Can anyone really be a teacher? In short (and in my opinion), yes. However, I would qualify this by saying I don’t consider one to have to formally work in the education system to be a teacher. I tend to refer to this term in the broader sense, that is to say a “teacher” is one who is capable or enjoys the activity of sharing knowledge.
When I was first starting college, my father begged me upon bended tuition check to “please consider graduating with a teaching certificate”. He explained that I could go any direction I wanted (provided that I did in fact get a major) but that I would be well-advised to invest a little extra time and obtain the credentials necessary to fall back upon an respectable career as one of our nation’s educators.
While at the time I may have taken this request as a complete lack of faith in my actual dreams and an excellent excuse to angst-drink that first few weeks, in retrospect it was actually quite the opposite.
Looking back, my objection to his request was twofold. Besides my assumption that it was his way of saying that my lofty goals were more lofty and less goals, I also bristled at the idea because I did not consider myself a “teacher”. It was simply not part of my identity. When I filled out my profile on professional or social networks, it was among the last labels that I would have thought to assign. But upon completion of that first semester of college and eventual realization that I was not going to survive another four months on the free cookies they give out at Health and Wellness, I found myself in the market for a job.
I considered myself to be a decent writer, so I wandered into the writing center on campus and ended up getting hired as a peer tutor. I quickly realized that being a decent writer did not directly translate to being a competent tutor/editor. And in addition to my dismay that I was not immediately excellent at the position, I rather perversely found myself in a job where I was learning to be a teacher.
However, I swallowed my pride (mostly just so when my first payday came I would be able to to swallow something other than leftover ramen) and began to engage with the field. And of course, ended up loving it.
I realized that I had never in the past seen myself in a teaching role because (A) I equated it with a lack of personal success in a subject (spoiler alert — this is a myth!) and (B) I honestly didn’t think I would be any good at it.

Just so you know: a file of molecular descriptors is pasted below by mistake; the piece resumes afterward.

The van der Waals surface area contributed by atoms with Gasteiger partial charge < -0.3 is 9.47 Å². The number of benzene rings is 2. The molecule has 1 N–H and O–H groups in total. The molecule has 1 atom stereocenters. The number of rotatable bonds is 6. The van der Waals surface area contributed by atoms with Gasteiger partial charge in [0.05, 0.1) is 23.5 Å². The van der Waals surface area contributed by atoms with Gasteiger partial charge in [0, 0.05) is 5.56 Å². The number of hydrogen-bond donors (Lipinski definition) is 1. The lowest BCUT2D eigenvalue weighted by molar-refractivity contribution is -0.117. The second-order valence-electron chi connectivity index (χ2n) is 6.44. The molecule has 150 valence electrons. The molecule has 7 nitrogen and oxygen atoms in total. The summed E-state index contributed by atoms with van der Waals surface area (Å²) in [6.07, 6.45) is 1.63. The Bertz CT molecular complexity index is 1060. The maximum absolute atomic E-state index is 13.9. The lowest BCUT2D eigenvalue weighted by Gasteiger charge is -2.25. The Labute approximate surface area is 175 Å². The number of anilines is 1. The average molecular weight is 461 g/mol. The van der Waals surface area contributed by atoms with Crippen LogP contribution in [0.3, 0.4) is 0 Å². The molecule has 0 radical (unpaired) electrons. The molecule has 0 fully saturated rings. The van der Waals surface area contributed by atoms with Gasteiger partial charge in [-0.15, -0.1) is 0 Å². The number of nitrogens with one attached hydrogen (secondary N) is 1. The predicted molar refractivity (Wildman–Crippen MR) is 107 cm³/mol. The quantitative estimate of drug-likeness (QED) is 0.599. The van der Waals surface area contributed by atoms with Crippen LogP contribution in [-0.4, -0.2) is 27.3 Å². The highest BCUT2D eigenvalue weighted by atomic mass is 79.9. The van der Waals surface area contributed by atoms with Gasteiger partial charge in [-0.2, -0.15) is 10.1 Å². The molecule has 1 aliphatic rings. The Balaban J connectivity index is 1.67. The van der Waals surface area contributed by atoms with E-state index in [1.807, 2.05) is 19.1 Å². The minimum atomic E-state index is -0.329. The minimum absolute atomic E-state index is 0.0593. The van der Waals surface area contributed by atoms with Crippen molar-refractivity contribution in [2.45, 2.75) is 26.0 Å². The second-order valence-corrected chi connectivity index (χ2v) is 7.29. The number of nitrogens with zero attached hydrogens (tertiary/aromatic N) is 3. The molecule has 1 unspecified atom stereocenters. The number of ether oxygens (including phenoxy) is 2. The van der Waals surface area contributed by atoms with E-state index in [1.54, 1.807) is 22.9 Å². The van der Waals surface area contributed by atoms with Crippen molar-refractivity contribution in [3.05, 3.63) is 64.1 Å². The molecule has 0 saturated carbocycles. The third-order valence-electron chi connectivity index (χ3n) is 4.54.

Turns out teaching is just as much a skill as anything else. And the difference between being a teacher and a learner is similar to that of being a writer vs. a reader. Provided that you have fluency in the subject at hand, you will likely be more than capable of making the transition.
Another thing that I learned about teaching was that there was no detail too small or approach too obscure. It is useful to explore and express details and unorthodox methods in order to help someone understand something. Considering we all come from different backgrounds, one can never tell what description or analogy will be the one to really nail down the concept for your listener. Granted, it can be detrimental to bombard your listener with thirteen varying ways to approach a topic that they may already feel overwhelmed about, but I generally try avoid doing that and stick to the top three methods.
That brings me to another big lesson, that of knowing one’s weaknesses. As I previously mentioned, I have a ineffective tendency to bombard a student with too many explanations or activity ideas for them to process. I realized that this stems from me getting too invested in the problem than the person, and even if I succeed in solving the problem, that does not mean I helped the individual.
A significant part of teaching (especially in one on one) is reading your audience. I used to joke with my co-workers that I felt like being a writing tutor was very similar to being a bartender. You are fifty percent there to provide a service, and fifty percent to listen to their problems. This is incrediably important because as mentioned above, there is a big distinction between doing the work and helping the student. I have found the balance to be akin to riding shotgun in their creative car. Your there for directions, to provide a conversational sounding-board, and occasionally text their mom (the last one is purely metaphorical, at least usually), but at the end of the day they are steering the course.
Despite having gotten my start teaching writing, I have since expanded into teaching basically everything that I consider myself to know how to do. I routinely “skill swap” with my friends and peers (teach them how to do one thing in exchange for information on how to do another). I have discovered vastly more about my subjects of interest, as well as having honed my communication and social skills in delivering the information. In my experience teaching is less a conventional lecture and more an exploratory conversation, with each member contributing from their perspective and unique background. It is a form of brainstorming.
I also realized that I actually had already been “teaching” for a while, even before college. With my Instructables.com account, I had already been honing these communication skills. I understood that teaching is simply the expression of your knowledge resulting in the transmission of ability. (Side note, Instructables.com is an excellent place to go and practice sharing your knowledge, 5/5 stars would recommend.)
While my father’s initial request may have been a subtle slight at my chances of academic success, it ended up being an excellent suggestion. Curating the skill of communicating skills is easily one of the most valuable things I have learned in my three years of higher education.
“The best way to learn is by teaching.”